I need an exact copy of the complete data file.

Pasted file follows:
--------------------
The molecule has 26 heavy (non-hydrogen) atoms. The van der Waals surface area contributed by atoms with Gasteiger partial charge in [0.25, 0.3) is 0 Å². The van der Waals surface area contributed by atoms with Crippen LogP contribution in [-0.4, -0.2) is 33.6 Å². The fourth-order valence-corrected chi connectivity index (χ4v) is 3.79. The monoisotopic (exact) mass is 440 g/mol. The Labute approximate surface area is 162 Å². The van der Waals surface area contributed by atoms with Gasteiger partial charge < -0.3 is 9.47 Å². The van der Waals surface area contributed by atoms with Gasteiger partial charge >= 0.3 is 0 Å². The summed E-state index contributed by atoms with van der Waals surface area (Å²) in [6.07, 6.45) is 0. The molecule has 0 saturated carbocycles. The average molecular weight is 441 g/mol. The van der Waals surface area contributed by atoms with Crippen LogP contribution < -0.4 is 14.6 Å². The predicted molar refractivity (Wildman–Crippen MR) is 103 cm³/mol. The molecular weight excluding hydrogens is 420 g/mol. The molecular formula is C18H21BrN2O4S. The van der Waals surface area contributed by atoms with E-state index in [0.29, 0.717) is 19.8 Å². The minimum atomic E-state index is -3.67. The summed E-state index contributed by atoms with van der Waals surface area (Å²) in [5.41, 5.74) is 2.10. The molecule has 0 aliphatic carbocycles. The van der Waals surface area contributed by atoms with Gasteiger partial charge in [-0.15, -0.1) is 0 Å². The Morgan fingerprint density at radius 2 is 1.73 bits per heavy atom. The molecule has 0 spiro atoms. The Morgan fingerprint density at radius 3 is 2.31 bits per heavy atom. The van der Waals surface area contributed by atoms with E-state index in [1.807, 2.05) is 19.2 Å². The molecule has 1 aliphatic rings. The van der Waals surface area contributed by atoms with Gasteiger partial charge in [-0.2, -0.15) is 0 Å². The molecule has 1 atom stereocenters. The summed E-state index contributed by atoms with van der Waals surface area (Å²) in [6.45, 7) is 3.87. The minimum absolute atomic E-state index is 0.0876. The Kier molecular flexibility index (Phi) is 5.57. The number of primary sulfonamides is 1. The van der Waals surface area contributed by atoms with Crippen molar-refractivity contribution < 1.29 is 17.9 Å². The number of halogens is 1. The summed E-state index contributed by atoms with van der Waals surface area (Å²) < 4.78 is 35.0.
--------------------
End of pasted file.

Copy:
The molecule has 26 heavy (non-hydrogen) atoms. The van der Waals surface area contributed by atoms with Gasteiger partial charge in [0.25, 0.3) is 0 Å². The van der Waals surface area contributed by atoms with Crippen LogP contribution in [-0.4, -0.2) is 33.6 Å². The fourth-order valence-corrected chi connectivity index (χ4v) is 3.79. The monoisotopic (exact) mass is 440 g/mol. The Labute approximate surface area is 162 Å². The van der Waals surface area contributed by atoms with Gasteiger partial charge < -0.3 is 9.47 Å². The van der Waals surface area contributed by atoms with Gasteiger partial charge >= 0.3 is 0 Å². The summed E-state index contributed by atoms with van der Waals surface area (Å²) in [6.07, 6.45) is 0. The molecule has 0 saturated carbocycles. The average molecular weight is 441 g/mol. The van der Waals surface area contributed by atoms with Crippen LogP contribution < -0.4 is 14.6 Å². The predicted molar refractivity (Wildman–Crippen MR) is 103 cm³/mol. The molecular weight excluding hydrogens is 420 g/mol. The molecular formula is C18H21BrN2O4S. The van der Waals surface area contributed by atoms with E-state index in [0.29, 0.717) is 19.8 Å². The minimum atomic E-state index is -3.67. The summed E-state index contributed by atoms with van der Waals surface area (Å²) in [5.41, 5.74) is 2.10. The molecule has 0 aliphatic carbocycles. The van der Waals surface area contributed by atoms with Gasteiger partial charge in [-0.15, -0.1) is 0 Å². The Morgan fingerprint density at radius 2 is 1.73 bits per heavy atom. The molecule has 0 spiro atoms. The Morgan fingerprint density at radius 3 is 2.31 bits per heavy atom. The van der Waals surface area contributed by atoms with E-state index in [1.807, 2.05) is 19.2 Å². The molecule has 1 aliphatic rings. The van der Waals surface area contributed by atoms with Gasteiger partial charge in [-0.2, -0.15) is 0 Å². The molecule has 1 atom stereocenters. The summed E-state index contributed by atoms with van der Waals surface area (Å²) in [6.45, 7) is 3.87. The minimum absolute atomic E-state index is 0.0876. The Kier molecular flexibility index (Phi) is 5.57. The number of primary sulfonamides is 1. The van der Waals surface area contributed by atoms with Crippen molar-refractivity contribution < 1.29 is 17.9 Å². The number of halogens is 1. The summed E-state index contributed by atoms with van der Waals surface area (Å²) < 4.78 is 35.0.